Strangely, I think this downplays historically the huge combat benefit of having a leader within contact distance. This is because usually the bodyguard of any general is made up of the best troops in the army and on top of that, they are usually well armed. Join this together with the fact that the people all around the commander are trying to impress him as it could mean a life-changing promotion and suddenly you have some effective fighting spirit!

Thus, it is no surprise that there have been battles where the lone actions of a commander and his bodyguard have won the day. Alexander the Great and Julius Caesar comes to mind.

Chase Them To The Gates Of Hell!

The last benefit of a leader on a unit in the game is the often overlooked benefit of being able to follow up a successful close combat with another attack (Once per turn per unit). If the enemy hex is empty and then occupied by the attacking unit you are able to push forward. This is an ability usually only available to cavalry in the game.

Battle Of Cannae

I refer to this feeling very much like dealing directly with the CEO at work, someone who has the authority to break the rules. If you have a leader with you, you have someone who will take the blame if things go wrong. Thus, decisions can be made in an instant instead of second-guessed by middle management.

One instance of this is from during the American Civil War and the battle of Gettysburg where General Sickles decided to move his entire Corp without informing Headquarters up to the Peach Orchard that offered higher elevation.

Gettysburg Battle

Unfortunately, in this case, this led to negative results as his move left a gaping hole in the Union line which almost led to a Confederate breakthrough when the attack did come!

What this does show however is how you need to make sure that if you are going to take your commander on that legendary charge into the enemy position, you better have a backup plan!

A Needle In A Haystack

Another thing that I feel makes C&C historically accurate is how hard it is to kill a leader. Trying to get to one man who is protected by the best arms, armour and bodyguards is no easy task.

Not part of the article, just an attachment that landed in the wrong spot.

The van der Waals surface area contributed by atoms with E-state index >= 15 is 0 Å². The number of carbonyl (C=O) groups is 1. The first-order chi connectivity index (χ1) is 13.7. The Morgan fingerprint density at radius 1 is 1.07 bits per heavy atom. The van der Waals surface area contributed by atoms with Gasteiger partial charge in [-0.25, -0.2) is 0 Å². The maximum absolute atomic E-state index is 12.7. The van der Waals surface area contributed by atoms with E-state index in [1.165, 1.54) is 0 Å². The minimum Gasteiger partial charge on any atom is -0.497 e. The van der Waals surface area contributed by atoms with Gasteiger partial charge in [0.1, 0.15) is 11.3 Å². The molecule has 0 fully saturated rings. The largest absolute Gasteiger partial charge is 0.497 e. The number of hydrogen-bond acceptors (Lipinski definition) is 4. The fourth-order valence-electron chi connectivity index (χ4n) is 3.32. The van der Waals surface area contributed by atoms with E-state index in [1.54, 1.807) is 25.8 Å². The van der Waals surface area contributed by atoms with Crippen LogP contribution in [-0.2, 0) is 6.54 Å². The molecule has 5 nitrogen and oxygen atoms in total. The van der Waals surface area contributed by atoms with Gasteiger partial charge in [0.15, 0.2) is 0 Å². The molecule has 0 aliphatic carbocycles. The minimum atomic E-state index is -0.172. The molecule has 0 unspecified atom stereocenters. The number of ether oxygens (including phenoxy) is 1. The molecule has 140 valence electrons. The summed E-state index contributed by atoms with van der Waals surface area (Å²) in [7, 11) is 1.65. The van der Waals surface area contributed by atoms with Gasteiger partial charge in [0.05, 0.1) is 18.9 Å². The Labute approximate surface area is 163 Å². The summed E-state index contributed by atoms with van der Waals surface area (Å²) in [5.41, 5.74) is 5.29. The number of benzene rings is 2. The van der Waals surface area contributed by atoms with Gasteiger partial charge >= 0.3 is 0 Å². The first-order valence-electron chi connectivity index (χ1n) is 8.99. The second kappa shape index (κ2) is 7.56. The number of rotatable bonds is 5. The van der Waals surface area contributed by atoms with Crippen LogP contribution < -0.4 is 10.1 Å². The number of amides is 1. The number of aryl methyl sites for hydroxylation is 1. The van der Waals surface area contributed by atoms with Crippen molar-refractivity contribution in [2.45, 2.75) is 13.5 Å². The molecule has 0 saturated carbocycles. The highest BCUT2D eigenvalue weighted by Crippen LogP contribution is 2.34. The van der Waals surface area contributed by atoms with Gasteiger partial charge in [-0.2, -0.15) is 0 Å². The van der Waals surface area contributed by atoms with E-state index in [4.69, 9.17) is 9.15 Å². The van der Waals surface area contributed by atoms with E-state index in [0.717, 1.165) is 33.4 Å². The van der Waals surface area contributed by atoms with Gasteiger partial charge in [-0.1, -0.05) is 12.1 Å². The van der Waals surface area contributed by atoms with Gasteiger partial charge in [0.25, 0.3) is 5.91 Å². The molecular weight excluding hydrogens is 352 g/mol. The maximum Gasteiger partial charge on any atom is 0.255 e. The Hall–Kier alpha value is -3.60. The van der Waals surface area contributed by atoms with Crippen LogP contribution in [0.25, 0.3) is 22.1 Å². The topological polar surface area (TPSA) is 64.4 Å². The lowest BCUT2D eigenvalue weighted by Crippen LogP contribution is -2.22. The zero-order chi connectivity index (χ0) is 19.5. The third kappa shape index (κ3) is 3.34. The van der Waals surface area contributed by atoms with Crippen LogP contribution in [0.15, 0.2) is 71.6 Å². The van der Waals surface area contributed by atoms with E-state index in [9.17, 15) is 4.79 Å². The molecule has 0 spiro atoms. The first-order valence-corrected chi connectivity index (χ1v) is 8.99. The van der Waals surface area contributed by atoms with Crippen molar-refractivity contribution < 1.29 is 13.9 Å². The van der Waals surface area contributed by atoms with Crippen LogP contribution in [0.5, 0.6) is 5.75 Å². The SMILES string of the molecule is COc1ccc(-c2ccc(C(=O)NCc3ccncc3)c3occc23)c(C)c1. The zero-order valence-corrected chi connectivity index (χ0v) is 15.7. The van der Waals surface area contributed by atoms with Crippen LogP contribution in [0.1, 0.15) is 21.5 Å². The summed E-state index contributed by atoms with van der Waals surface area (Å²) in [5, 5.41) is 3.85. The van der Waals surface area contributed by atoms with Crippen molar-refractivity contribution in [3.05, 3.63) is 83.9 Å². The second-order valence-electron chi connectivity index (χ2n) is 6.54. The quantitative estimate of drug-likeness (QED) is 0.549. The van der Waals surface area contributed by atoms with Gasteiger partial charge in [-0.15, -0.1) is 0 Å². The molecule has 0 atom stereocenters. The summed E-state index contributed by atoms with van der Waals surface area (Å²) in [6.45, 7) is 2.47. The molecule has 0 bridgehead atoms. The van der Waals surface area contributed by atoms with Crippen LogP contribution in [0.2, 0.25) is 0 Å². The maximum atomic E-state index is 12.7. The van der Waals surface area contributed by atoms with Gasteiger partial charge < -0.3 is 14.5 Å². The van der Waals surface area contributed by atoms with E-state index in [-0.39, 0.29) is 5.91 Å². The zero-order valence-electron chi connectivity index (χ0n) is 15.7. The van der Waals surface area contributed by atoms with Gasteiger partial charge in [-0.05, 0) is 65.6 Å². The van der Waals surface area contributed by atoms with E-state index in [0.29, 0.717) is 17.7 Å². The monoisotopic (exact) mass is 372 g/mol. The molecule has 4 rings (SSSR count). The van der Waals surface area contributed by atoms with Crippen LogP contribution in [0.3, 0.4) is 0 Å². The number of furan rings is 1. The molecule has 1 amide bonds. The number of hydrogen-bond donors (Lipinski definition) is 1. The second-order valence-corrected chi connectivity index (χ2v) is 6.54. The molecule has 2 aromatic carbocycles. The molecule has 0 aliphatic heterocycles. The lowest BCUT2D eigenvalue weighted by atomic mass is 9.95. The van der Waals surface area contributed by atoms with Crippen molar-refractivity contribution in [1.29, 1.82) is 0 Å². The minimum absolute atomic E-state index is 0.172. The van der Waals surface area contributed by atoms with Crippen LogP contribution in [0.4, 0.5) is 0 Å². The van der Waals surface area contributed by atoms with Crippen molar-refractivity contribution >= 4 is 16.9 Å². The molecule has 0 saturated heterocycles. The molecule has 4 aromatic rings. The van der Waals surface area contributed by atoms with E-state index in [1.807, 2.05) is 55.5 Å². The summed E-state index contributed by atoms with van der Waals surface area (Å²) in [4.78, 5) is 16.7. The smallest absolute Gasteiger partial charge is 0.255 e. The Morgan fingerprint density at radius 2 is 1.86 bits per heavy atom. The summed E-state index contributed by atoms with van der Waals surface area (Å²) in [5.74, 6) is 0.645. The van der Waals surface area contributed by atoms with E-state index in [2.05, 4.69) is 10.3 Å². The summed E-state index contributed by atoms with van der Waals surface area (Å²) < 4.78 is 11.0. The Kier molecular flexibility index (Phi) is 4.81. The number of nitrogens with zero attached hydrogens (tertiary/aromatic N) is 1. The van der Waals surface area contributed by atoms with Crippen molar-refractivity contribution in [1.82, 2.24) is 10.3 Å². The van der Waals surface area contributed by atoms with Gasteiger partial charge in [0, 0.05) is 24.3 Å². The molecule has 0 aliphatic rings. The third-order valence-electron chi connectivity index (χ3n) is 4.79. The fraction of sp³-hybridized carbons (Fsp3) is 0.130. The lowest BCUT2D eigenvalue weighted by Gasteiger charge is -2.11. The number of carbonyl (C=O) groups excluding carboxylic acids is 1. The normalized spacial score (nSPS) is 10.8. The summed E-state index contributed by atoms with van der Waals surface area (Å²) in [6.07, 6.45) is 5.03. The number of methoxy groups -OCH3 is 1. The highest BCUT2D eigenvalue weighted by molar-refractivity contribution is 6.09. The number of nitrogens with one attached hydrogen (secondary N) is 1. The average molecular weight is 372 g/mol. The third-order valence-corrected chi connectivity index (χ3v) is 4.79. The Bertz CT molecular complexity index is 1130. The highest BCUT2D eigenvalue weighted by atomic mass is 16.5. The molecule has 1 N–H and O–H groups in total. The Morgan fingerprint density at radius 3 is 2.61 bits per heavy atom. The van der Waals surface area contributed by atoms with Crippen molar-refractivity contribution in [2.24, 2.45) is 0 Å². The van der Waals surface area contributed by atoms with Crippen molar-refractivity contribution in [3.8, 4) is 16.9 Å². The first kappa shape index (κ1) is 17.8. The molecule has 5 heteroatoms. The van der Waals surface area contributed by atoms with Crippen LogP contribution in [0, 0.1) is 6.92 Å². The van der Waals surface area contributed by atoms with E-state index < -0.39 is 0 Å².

Roman Leader Push

In many games, you would just have the leader be a normal unit that takes damage regularly but in C&C that is not so. Designer Richard Borg makes killing a leader a much harder task by having the need to roll two of the leader symbols on two dice. If the unit the leader is in is damaged, or if the leader is alone, then only one leader symbol on one dice is needed to kill him. The important factor being that no other bonuses symbols are applied...

6mm C&C #2 - Dan Becker

This focuses your attention on the grander battle at hand, looking to see how you can win by controlling the movements of the enemy army, rather than just going for the glory and trying to kill the enemy commander.

In Conclusion...

In the first article, we looked at the armies and this time, leaders.

6mm C&C - Dan Becker

I think it is easy to see that Richard Borg is truly passionate about the history of his games and amazingly we are not done as next time we will be looking at the more unique units of C&C like elephants and chariots and why you will come to love or hate them as the ancient generals did!

By Akaisamurai

Check Him Out On Youtube!

Make sure to also check out the review of Liberte by Martin Wallace too for more Historical tabletop game coverage!

6mm Command & Colours: Ancient Armies by beckerdo

Have you delved into Richard Borg's Command & Colours: Ancients?

"Thus when it comes to a battle a general can be more important than the number of men and even at times their quality..."